Reform, reform and more reform. That was the message of the first ever CERAWeek, India Energy Forum held in New Delhi last week. Curated by the renowned energy scholar and Pulitzer winning writer, Daniel Yergin, CERAWeek is the most sought after event in the energy circuit. This year it moved out of the US for the first time, thanks to Union minister of petroleum and natural gas Dharmendra Pradhan’s efforts to showcase India’s changing energy scenario to the world. Pradhan made himself available for all three days of the summit.
There was a lot to learn at the summit where virtually everyone who counts in the energy sector marked her presence. Saudi Aramco, the world’s largest energy group, announced the launch of its India operations.
However, the hospitality didn’t exactly enthuse the summit’s participants. Though no one criticised the Indian government’s lackadaisical approach towards energy upfront, every delegate underlined the fact that India has become the third largest importer of hydrocarbons leaving Japan behind. To quote OPEC secretary general, Mohammed Sanusi Barkindo, “India’s oil demand will shoot up by 150 per cent in the next decade”. Pradhan too admitted that oil is here to stay for the next “40-50 years at least”.
This brought to the fore the discord in the government on the issue of oil vs gas. A few days ago, Union minister of road transport and highways, Nitin Gadkari, had asked India’s automakers to switch to electric vehicles or “get bulldozed”. The global energy forum, however, wasn’t impressed. For, India is yet to provide electricity to all its households. It doesn’t have enough electricity and is not spending enough on R&D, unlike China which has an annual budget of $ 80 billion for the development of electric vehicles (EV).
The energy forum was eager to know what India has done to encourage the use of clean fuel — the idea being to encourage the use of natural gas to replace the more polluting traditional fuels such as diesel and petrol. Noted economist Vijay Kelkar — one of the special invitees — had, in the late 1990s, proposed deregulation of gas prices and getting rid of the administered price mechanism. Even 20 years later, delegates were informed that reforms in the gas sector were a work-in-progress. Natural gas is sold in India on the basis of a government-mandated formula which links local prices to rates in gas-surplus nations. However, most long-term contracts for gas imports are linked or indexed to oil. This archaic system — that doesn’t allow market determined price — has become a big disincentive. The government does admit that the absence of a modern system like a gas trading hub is negatively impacting the sector. But it is yet to take steps to create one.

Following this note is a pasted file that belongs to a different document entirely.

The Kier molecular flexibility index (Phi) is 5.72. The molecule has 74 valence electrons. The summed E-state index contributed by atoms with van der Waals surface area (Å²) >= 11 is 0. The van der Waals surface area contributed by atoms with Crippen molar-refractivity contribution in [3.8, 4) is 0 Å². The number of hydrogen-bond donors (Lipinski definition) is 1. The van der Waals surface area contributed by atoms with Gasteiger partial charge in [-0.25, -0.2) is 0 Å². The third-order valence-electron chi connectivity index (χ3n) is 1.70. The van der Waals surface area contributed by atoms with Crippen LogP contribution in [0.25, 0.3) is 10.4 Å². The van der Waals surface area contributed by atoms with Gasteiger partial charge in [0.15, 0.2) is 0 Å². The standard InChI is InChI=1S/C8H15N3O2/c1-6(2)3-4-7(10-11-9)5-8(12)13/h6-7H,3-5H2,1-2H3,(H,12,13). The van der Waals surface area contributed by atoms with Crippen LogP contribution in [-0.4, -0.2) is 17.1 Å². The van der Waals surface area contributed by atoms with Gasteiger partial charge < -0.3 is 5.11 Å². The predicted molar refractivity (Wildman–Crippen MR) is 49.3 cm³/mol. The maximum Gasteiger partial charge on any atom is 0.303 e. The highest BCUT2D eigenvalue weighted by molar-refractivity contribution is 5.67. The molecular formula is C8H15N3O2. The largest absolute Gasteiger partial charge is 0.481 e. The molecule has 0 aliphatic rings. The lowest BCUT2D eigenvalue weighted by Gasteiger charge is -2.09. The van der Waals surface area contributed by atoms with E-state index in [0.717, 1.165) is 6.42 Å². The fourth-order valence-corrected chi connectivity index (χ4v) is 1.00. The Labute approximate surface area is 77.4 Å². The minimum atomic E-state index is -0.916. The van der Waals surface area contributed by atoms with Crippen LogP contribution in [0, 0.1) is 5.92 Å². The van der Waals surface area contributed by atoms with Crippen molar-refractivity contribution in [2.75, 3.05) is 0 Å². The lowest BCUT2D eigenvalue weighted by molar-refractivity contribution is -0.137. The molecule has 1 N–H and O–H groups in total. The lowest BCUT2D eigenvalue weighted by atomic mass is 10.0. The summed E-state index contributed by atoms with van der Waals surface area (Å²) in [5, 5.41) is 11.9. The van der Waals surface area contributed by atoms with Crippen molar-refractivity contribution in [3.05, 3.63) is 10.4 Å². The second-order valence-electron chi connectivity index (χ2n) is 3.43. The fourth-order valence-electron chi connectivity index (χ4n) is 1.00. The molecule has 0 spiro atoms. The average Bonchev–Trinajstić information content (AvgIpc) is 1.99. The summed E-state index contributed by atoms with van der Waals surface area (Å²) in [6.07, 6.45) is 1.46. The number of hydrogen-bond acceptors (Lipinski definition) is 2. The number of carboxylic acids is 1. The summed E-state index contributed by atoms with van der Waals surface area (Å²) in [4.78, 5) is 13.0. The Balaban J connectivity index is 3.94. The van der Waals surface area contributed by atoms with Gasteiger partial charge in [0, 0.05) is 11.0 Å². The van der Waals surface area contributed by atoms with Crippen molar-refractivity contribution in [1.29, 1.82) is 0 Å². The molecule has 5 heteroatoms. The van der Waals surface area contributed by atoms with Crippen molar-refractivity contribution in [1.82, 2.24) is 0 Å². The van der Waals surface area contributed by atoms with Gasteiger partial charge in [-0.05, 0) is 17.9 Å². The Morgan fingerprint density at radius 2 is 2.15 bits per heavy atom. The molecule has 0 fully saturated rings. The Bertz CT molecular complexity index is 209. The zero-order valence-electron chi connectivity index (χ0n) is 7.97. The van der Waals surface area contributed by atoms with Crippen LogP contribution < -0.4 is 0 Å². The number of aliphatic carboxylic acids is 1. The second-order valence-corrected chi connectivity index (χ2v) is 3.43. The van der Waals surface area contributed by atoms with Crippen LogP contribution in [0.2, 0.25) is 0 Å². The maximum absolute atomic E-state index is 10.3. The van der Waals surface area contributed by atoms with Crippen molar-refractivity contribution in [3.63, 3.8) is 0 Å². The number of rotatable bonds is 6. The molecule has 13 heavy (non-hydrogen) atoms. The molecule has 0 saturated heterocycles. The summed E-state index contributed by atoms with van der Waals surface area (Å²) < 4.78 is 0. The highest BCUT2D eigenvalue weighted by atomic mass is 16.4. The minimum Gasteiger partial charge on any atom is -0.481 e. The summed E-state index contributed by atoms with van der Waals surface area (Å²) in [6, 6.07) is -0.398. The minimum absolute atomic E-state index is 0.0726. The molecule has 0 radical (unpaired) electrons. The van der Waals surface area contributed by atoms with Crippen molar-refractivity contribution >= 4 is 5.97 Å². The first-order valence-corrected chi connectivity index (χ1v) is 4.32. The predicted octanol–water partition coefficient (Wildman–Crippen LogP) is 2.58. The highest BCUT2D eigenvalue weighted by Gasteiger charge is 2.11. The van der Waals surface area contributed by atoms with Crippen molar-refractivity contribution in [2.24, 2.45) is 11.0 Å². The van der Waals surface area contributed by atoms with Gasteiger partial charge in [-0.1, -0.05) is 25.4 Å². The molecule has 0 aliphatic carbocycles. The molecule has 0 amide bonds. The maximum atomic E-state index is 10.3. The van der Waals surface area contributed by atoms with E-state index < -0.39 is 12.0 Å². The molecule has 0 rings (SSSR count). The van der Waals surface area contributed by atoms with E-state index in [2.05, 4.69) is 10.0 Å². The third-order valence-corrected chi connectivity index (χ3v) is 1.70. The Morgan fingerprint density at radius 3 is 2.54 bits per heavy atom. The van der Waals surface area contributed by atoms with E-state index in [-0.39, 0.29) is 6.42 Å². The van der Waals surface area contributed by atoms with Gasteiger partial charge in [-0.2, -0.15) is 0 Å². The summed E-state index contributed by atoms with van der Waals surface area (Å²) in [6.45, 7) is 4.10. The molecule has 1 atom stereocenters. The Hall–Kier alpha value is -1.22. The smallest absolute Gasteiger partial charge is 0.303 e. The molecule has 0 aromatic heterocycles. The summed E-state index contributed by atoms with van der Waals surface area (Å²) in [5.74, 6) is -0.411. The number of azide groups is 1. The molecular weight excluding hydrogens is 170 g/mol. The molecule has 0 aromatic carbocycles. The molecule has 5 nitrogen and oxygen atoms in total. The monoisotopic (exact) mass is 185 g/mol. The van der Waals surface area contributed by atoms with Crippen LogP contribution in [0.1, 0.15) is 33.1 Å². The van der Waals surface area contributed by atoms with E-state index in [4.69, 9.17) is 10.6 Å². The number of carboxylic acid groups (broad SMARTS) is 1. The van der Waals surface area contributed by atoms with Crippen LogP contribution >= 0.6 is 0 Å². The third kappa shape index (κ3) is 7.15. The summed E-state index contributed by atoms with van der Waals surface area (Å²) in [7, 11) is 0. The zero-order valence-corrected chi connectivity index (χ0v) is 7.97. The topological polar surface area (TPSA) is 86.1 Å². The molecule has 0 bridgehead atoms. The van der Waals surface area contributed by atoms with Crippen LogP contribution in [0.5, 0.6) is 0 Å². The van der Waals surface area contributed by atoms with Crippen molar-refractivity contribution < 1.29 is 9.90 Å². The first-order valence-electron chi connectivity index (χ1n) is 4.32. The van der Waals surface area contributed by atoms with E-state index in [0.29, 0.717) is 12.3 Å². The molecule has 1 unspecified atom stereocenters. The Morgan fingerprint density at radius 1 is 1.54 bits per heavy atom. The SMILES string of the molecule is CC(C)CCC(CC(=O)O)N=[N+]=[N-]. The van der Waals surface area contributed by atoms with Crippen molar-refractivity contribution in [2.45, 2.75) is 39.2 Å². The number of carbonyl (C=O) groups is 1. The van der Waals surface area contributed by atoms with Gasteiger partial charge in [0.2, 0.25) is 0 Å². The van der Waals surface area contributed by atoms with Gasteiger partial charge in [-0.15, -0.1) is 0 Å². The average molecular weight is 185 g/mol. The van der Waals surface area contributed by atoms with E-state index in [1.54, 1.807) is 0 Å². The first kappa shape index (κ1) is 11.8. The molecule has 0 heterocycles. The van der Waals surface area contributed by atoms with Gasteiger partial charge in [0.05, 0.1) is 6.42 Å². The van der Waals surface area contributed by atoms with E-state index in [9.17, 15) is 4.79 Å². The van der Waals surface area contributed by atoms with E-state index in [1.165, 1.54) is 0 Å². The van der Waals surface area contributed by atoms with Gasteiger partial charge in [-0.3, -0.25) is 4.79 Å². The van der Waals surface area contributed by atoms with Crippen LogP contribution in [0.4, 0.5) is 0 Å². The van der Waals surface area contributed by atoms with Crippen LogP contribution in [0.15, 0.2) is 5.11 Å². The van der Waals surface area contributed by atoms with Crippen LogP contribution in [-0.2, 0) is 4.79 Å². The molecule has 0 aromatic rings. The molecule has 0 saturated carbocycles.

No clear roadmap for gasification of India’s economy along with the lack of ways to get rid of oil, makes the issue of oil rates all the more important. The steep fall in oil prices, from $110 a barrel in 2014 to $ 29/barrel, helped India wipe out almost its entire current account deficit.
A number of experts noted that crude prices will continue to be subdued in the next year. However, they will march northwards in or around 2019 — which incidentally is the year of the general election. The good news is oil will probably never touch the $100 mark. But the not-so-good news is that prices will be in the range of $75 to $80 per barrel — that could throw India’s fiscal plans out of gear.
India has been slow in laying the national gas grid. A number of regulatory issues — from land acquisition to tariff — prevent the private sector from investing in India. Will the government live up to the hype it has created with its pro-business agenda? So far it has failed to instil confidence in the business community, both domestic and international.
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